Technology has enabled a number of businesses go online with many making money from the sale of their products and services.
There is no denying the fact that a great deal of tech startups are springing up, hoping to make money from their apps. With a lot of online payment options available online, many of them are finding it very easy to conduct their business and receive payments from clients and customers without physical contact.
In the same vein, some tech start ups that have developed mobile based solutions i.e. mobile applications are also seeking possible ways to monetise them and interestingly, more and more people are investing in mobile apps while others are planning to jump into the train. But the question is: how many of them are aware of the various monetisation strategies that are available?
Monetising an app is one of the biggest challenges mobile app owners will have to face as the number of apps performing similar functions keeps increasing by the day.
Today’s piece will help shed more light on this subject and better inform our readers.
Possible monetisation strategies
One of the most popular monetisation strategies you can adopt is the advertising-based strategy. This entails the offering of a free download to the users of the app, but then accepting paid adverts on the app to make some money through the respective app stores. Facebook is an ideal example of this. Sometimes, making money is dependent completely on advertising, but most of the time, it employs a mixed monetisation strategy using a freemium model as bait.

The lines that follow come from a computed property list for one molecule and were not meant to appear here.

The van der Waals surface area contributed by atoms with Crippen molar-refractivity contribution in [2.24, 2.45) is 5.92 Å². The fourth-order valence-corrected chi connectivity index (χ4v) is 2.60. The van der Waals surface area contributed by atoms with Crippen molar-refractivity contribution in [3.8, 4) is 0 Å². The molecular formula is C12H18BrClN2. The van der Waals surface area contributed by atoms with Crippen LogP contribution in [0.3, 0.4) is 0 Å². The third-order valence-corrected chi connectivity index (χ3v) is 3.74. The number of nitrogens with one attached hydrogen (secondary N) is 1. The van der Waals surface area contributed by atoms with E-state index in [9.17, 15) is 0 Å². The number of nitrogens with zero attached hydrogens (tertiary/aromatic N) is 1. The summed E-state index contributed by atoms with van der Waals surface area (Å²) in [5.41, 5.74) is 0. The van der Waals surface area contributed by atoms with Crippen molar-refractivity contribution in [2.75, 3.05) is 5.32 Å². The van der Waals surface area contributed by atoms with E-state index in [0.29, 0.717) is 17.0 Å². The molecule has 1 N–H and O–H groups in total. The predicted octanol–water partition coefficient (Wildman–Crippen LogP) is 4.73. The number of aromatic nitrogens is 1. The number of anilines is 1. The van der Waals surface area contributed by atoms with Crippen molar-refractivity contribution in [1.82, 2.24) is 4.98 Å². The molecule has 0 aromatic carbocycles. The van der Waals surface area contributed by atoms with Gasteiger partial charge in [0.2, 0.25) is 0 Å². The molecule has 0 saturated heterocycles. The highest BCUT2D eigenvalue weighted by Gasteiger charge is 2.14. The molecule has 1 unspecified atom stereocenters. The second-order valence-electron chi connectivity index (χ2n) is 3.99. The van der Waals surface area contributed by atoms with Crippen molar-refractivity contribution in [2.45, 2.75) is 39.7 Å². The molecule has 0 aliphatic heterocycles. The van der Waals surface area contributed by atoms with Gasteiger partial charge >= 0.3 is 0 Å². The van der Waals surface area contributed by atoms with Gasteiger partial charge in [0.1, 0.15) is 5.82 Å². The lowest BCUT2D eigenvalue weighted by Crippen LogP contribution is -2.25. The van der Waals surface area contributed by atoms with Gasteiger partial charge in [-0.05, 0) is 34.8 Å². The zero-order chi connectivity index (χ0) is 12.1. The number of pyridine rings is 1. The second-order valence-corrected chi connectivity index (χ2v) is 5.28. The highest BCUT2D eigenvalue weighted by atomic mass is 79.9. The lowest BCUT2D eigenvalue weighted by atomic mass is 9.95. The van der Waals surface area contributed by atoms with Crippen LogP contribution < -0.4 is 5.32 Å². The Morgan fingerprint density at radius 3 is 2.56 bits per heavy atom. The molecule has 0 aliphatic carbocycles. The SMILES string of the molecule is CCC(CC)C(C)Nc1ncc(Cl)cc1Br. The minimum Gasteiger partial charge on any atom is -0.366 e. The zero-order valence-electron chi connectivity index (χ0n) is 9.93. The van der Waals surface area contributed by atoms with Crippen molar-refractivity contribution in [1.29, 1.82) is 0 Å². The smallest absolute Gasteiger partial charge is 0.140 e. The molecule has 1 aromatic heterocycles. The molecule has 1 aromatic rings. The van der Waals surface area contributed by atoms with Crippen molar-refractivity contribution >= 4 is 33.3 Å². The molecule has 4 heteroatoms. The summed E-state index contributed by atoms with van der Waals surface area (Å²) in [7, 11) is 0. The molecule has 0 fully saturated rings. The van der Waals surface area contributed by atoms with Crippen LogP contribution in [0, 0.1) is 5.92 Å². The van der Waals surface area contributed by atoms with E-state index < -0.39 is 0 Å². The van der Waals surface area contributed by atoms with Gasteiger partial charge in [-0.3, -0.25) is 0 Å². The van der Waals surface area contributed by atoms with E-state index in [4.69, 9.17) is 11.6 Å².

This strategy will be ideal if:
- you do not have a plan to generate income directly from end users;
- the nature of your app can lead to consistent visits, a lot of users and long sessions;
- you need to gather preference data about users.
Offering Freemium app services with a view to convincing users to take up paid (premium) services in future is another monetisation strategy.
In a freemium mobile app service, the users can get started for free. A freemium app, however, includes some additional features that customers have to pay for, to use. This means that some particular functionalities are only available to paying customers.
The goal of this technique is to accumulate users until they realise the benefit of the app and are willing to pay for additional features. These additional functionalities have to be enticingly good enough for the current users of the freemium to enable them to move to the paid version of the app. — Finish Reading on the Punch Website